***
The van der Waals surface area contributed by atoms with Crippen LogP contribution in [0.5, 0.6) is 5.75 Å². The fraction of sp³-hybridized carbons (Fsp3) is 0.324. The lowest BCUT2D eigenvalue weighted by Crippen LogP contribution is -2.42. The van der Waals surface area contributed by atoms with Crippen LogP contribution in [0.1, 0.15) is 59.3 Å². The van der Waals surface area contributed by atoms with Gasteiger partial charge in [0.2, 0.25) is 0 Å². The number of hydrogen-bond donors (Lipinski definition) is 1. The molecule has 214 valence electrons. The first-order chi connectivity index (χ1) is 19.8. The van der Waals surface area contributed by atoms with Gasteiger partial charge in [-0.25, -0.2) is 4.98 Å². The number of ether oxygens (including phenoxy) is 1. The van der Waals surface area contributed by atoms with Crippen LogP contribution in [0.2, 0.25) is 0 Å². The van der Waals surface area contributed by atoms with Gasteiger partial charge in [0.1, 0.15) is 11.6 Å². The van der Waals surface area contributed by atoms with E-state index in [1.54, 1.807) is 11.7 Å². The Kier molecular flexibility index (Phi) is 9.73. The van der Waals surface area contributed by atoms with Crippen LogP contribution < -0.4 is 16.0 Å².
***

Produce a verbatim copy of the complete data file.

The van der Waals surface area contributed by atoms with Crippen LogP contribution in [0.5, 0.6) is 5.75 Å². The fraction of sp³-hybridized carbons (Fsp3) is 0.324. The lowest BCUT2D eigenvalue weighted by Crippen LogP contribution is -2.42. The van der Waals surface area contributed by atoms with Crippen LogP contribution in [0.1, 0.15) is 59.3 Å². The van der Waals surface area contributed by atoms with Gasteiger partial charge in [0.2, 0.25) is 0 Å². The number of hydrogen-bond donors (Lipinski definition) is 1. The molecule has 214 valence electrons. The first-order chi connectivity index (χ1) is 19.8. The van der Waals surface area contributed by atoms with Gasteiger partial charge in [-0.25, -0.2) is 4.98 Å². The number of ether oxygens (including phenoxy) is 1. The van der Waals surface area contributed by atoms with Crippen LogP contribution in [0.2, 0.25) is 0 Å². The van der Waals surface area contributed by atoms with Gasteiger partial charge in [0.1, 0.15) is 11.6 Å². The van der Waals surface area contributed by atoms with E-state index in [1.54, 1.807) is 11.7 Å². The Kier molecular flexibility index (Phi) is 9.73. The van der Waals surface area contributed by atoms with Crippen LogP contribution < -0.4 is 16.0 Å².